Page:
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Hope i'm not putting too much code in here .. I have what i consider a strange problem .. I have 2 classes ..

class Card {
    String customerNumber
    String memberId
    String cardNumber
    String issueNumber

    Boolean active = true

    // Audit info ..
    Date dateCreated
    String createdBy
    Integer uniqId
}
class CardHistory extends Card {
    static constraints = {
        note(nullable: true, size:1..500)
    }

    // History note
    String note

    // Audit info ..
    Date originalDateCreated
    String originalCreatedBy
    Integer originalUniqId

}

and another ..

class Seat {
... 
    Card activeCard 
}

I have some code which generates a history record from the current one by doing

cardHistoryInstance.properties = seat.card.properties

but it's throwing a NullPointerException ..

So I wrote this to test it ..

def seat = Seat.get(1)

try{
    def cardHistoryEntry = new CardHistory(); 
    println cardHistoryEntry.properties
    println "properties okay  .." 

    assert seat
    println "Seat okay  ..."

    assert seat.card
    println "Card okay  ..."

    println seat.card.dateCreated
    println "Date okay  ..."

    .... and each of the other properties    

    println seat.card.customerNumber 
    println "customer number okay .. "

    println "Seems okay  .."

    println seat.card.properties    <----  Blows up with NPE here ..  
    println "Don't get to here"
}
catch(e)
{
    println  "OOps .. An error occurred ${e} .."
}

So basically I can get at each property individually but accessing via properties keyword is giving me a npe .. Can anyone shed any light on this ?? Grails 1.3.6 ..

Thanks

share|improve this question
1  
Post the stacktrace from exception you get to see which line causes NPE. –  Tomasz Kalkosiński Dec 13 '11 at 22:27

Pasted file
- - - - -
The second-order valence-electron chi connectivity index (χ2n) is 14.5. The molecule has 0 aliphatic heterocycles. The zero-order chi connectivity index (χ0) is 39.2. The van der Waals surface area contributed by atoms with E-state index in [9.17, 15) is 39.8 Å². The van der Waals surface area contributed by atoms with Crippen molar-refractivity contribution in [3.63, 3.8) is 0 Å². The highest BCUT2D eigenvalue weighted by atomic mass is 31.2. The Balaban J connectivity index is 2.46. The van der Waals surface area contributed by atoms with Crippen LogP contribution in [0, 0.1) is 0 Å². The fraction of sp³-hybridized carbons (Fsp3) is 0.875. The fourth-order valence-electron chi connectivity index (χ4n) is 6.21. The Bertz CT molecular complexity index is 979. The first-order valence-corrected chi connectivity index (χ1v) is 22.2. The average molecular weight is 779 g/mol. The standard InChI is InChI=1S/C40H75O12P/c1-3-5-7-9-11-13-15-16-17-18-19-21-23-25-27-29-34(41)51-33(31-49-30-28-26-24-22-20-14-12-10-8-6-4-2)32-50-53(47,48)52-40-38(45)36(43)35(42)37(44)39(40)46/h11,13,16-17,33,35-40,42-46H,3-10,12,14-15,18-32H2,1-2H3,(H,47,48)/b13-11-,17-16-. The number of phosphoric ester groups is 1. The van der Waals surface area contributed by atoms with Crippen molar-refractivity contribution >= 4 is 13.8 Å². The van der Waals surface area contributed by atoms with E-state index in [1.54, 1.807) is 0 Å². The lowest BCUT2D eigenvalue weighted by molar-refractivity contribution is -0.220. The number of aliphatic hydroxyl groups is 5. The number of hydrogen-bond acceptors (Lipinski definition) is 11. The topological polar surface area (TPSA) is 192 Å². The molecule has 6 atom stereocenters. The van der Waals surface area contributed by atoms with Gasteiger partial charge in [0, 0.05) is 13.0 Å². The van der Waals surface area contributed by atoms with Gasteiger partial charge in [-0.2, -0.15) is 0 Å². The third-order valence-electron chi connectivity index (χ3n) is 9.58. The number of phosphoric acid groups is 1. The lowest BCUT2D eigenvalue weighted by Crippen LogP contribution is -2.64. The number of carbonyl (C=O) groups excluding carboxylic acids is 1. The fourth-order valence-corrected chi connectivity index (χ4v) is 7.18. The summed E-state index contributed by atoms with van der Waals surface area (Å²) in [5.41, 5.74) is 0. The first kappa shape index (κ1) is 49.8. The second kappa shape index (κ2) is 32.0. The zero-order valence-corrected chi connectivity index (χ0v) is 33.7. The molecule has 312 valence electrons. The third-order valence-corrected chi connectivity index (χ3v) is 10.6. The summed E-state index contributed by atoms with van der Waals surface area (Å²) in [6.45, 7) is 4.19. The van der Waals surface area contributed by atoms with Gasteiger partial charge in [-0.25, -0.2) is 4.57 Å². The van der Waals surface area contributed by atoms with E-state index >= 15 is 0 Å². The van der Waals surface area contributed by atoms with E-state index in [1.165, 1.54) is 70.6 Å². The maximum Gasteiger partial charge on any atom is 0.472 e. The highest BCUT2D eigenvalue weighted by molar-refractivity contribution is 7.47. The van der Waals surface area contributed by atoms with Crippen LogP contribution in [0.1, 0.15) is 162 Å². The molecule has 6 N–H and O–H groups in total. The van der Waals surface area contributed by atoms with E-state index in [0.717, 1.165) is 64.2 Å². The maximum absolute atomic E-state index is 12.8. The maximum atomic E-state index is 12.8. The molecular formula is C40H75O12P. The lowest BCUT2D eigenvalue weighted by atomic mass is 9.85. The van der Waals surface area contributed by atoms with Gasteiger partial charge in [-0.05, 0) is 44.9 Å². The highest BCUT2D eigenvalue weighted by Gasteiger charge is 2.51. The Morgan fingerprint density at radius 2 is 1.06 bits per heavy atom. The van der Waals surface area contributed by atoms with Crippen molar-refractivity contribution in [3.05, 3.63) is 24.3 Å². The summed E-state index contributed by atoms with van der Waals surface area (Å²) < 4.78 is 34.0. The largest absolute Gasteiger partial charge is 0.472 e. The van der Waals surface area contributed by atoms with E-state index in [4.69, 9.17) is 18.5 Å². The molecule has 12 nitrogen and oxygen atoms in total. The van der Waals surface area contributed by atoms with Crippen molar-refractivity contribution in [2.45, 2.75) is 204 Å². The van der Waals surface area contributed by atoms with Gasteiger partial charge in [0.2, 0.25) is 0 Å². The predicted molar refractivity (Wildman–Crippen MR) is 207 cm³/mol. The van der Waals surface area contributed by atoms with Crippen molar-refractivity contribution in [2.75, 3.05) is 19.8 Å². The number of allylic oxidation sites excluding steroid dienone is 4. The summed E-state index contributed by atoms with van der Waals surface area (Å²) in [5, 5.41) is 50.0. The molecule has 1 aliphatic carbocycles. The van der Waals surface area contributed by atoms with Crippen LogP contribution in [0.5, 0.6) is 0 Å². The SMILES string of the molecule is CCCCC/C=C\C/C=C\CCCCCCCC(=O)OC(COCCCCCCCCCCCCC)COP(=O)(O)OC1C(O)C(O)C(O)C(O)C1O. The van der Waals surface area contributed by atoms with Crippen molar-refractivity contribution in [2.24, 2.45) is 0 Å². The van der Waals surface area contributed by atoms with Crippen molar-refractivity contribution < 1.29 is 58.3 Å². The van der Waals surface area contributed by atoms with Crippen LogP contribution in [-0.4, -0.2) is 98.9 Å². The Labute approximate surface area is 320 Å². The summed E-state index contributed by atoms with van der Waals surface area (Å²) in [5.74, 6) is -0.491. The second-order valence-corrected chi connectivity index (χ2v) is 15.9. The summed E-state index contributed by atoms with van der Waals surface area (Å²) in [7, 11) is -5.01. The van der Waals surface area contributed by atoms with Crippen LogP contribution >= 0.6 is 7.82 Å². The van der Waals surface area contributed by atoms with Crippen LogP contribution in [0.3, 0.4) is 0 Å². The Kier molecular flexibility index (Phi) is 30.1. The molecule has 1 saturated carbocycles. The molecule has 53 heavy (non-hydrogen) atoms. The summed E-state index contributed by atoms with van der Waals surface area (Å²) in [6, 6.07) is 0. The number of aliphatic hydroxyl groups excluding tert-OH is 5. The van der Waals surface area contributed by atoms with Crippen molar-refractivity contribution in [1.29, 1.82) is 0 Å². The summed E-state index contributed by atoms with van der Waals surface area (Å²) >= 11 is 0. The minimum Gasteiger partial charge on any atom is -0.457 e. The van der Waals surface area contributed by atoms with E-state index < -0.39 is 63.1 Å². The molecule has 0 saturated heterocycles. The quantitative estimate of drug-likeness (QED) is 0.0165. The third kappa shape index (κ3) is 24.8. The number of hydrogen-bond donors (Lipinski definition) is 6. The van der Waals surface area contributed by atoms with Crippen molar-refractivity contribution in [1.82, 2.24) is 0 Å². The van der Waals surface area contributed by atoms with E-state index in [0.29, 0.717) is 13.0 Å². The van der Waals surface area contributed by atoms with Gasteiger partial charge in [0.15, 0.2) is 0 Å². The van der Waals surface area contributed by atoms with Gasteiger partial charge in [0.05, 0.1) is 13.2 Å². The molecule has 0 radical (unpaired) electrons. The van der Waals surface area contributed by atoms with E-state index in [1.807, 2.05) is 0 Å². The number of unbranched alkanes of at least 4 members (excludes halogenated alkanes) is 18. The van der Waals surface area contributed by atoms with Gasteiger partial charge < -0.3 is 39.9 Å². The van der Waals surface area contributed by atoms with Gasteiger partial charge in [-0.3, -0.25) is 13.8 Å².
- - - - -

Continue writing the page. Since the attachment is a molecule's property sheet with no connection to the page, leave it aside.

Thats what has me confused .. The stack trace points to the line i've highlighted .. println seat.card.properties .. It gives me a npe BUT i can print each of the individual properties ! –  user566311 Dec 13 '11 at 23:59

1 Answer 1

No, you should refer to the property of Seat as activeCard, not card:

try{
    def cardHistoryEntry = new CardHistory(); 
    println cardHistoryEntry.properties
    println "properties okay  .." 

    assert seat
    println "Seat okay  ..."

    assert seat.activeCard
    println "Card okay  ..."

    println seat.activeCard.dateCreated
    println "Date okay  ..."

    println seat.activeCard.customerNumber 
    println "customer number okay .. "

    println "Seems okay  .."

    println seat.activeCard.properties
    println "Don't get to here"
}
catch(e)
{
    println  "OOps .. An error occurred ${e} .."
}
share|improve this answer
    
@user566311: the tricky thing here is that when I run your example, it actually PASS the above "card" reference without any error, and only pop out at the last statement. But when I just change one "card" into "activeCard", the error pop out at the right place. How weird –  Hoàng Long Dec 14 '11 at 7:25
    
Sorry , I simplified class to remove unnecessary code and replaced activeCard with card by mistake BUT problem remains as stated .. I can access each property separately BUT can't access properties value .. Are you saying that you have same result ? –  user566311 Dec 14 '11 at 9:37
    
@user566311: no, it works fine for me. I use the same code you post here, only with seat.activeCard instead of seat.card –  Hoàng Long Dec 14 '11 at 10:52
    
Back to drawing board then ! –  user566311 Dec 15 '11 at 10:23

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